Tips & Guides
Guide to RV Jargon and Terms

Guide to RV Jargon and Terms

If you spend a lot of time online, chances are that acronyms are a regular part of your vocabulary, YKWIM? Like any culture, the RV world has a language of its own, too. If you’re new to this way of life and plan on hitting the road soon, there are a couple of choice words that will be helpful for you to know. We will cover a the few essentials  here, but you can check out online glossaries for a more comprehensive list as well as this guide to RV jargon and terms.

Your RV Thesaurus

RVers love to blog, they also love to talk to other RVers. So knowing more than one word for recreational vehicle will go a long way in keeping your audience from nodding off. You can call it your rig or RV. Some folks refer to it as a motorhome or motorcoachthough you never want to call it a mobile home or Winnebago. The cab or box is the area with your bed (bunkhouse if you have bunk beds), gaucho (kind of an outdated term for a bench sofa that converts into a bed), and dinette, which is also known as a galley. If you’re in a vehicle that resembles a silver bullet, you’re Airstreaming. These are just a few in this guide to RV jargon and terms.

Rig Roadmap

On your travels, you’ll likely hear someone talk about the cockpit. No, RVs can’t fly. That’s where the driver and passenger seats are located. Go ahead and call those seats captain’s chairs, if you want.

The chassis is the steel frame that your RV is mounted on. It encases the steering and suspension systems. For a 16 to 32-foot Type-C, or Class C, mini-motorhome (or mini) your chassis will have a wider cab section. If you have a small sleeping or storage compartment over the cockpit, you’ll want to call that your cabcover, or over-the-cab will do, too.

You’re in a Class-A if your rig is 24 to 40-feet. And, just so you know, you’re traveling high profile if you’re over 6-feet tall and you can stand up straight in your cabin. You can also call yourself an island queen if you have a queen-sized bed with spare space to walk around.

Some RVers like towing a family car along for the ride. That’s your dinghy and it’s connected to the rear of your RV by a hitch.

The Joys of Boondocking

Boondocking means to camp without any modern conveniences, and I don’t mean TV and internet. No running water, no electricity, and no sewage or septic utilities (aka, toilets). Some people call it off the grid, wild camping, or dry camping. You can boondock in a parking lot (called a Wallydock if it’s Walmart) or a national park, but you can’t boondock in your bedroom with the AC running and sounds of thunderstorms playing over your wireless sound system.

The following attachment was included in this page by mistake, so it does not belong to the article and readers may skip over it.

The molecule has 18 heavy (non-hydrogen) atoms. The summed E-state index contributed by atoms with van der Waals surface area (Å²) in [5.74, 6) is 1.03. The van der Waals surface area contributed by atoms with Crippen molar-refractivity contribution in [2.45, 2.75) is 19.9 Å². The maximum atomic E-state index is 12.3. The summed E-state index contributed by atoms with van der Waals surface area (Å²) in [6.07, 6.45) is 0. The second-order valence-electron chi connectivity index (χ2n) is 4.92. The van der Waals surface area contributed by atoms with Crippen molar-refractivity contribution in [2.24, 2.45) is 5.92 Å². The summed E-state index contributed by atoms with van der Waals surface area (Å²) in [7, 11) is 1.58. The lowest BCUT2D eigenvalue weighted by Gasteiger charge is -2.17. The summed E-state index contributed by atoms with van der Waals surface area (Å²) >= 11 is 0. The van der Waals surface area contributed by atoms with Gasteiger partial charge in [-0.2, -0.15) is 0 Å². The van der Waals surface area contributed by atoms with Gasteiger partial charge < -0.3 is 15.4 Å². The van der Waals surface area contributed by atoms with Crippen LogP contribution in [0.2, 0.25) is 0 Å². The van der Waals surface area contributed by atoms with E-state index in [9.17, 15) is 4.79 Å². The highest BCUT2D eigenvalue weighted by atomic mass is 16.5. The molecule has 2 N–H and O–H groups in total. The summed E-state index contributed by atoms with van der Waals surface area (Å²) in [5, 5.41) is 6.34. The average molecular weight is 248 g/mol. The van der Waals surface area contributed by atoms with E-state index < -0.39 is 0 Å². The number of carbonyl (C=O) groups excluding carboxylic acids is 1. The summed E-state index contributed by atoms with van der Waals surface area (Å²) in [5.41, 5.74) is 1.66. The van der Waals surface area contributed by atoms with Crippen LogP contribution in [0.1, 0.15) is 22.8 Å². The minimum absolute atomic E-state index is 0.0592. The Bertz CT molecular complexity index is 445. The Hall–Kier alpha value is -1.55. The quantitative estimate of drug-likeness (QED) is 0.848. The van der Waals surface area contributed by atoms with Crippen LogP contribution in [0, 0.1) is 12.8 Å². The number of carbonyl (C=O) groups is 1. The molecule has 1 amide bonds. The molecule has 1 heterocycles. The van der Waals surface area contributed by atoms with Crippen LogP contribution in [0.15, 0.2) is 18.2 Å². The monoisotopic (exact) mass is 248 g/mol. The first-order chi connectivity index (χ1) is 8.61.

If you spend any amount of time on the road, or you’re living in your RV (full-timing), chances are you will find yourself without hookups once in awhile, and when that happens you will need to know a whole different slew of RV terms. We also have this guide to RV jargon and terms to help.

Living Off the Grid

When wild camping, water will be one of your biggest concerns: getting it, purifying it, storing clean and used H20, and releasing it back into the environment. Using a distiller allows you to purify otherwise completely undrinkable water from a lake, stream, or pond – making it potable. The H20 that drains into your holding tank from the shower, bathroom and kitchen sinks is known as gray water. Your sewage – from flushing the toilet – is called black water. These flow into separate holding tanks, stored under the floor.

If you have a large portable plastic tank for your wastewater – a giant, conspicuous bucket placed alongside your rig – that’s called a blueboy. You can only dump gray and black water tanks at designated dumping stations. If you use biodegradable soap and cleaning products, some sites will allow you to sprinkle gray water on the ground. When you do this in the vicinity of your rig, it helps keep dust at bay. But dumping the contents of your tank on the ground is illegal. And really uncool.

Since lots of parks and festival grounds, like Burning Man, are declared “leave no trace” sites, always ask about the gray water policy. But be warned, according to travel and RV bloggers, Gone With the Wynns, “It can be difficult to get a straight answer.” Fortunately, there are tons of gray water hacks online. If dust continues to be a problem, consider using a dirt skirt, or hula skirt, which protects the back of your RV from debris kicked up by the rear wheels.

Sure, most of the words you will need to know when RVing are related to rig maintenance. But you also want to be on the same page when you’re just chatting with other RVers. You never know when someone is going to ask, for example, if your reefer is hooked up. (Reefer is slang for refrigerator.) We hope you enjoyed this guide to RV jargon and terms.

What are your most used RV terms? Leave a comment and share!

 

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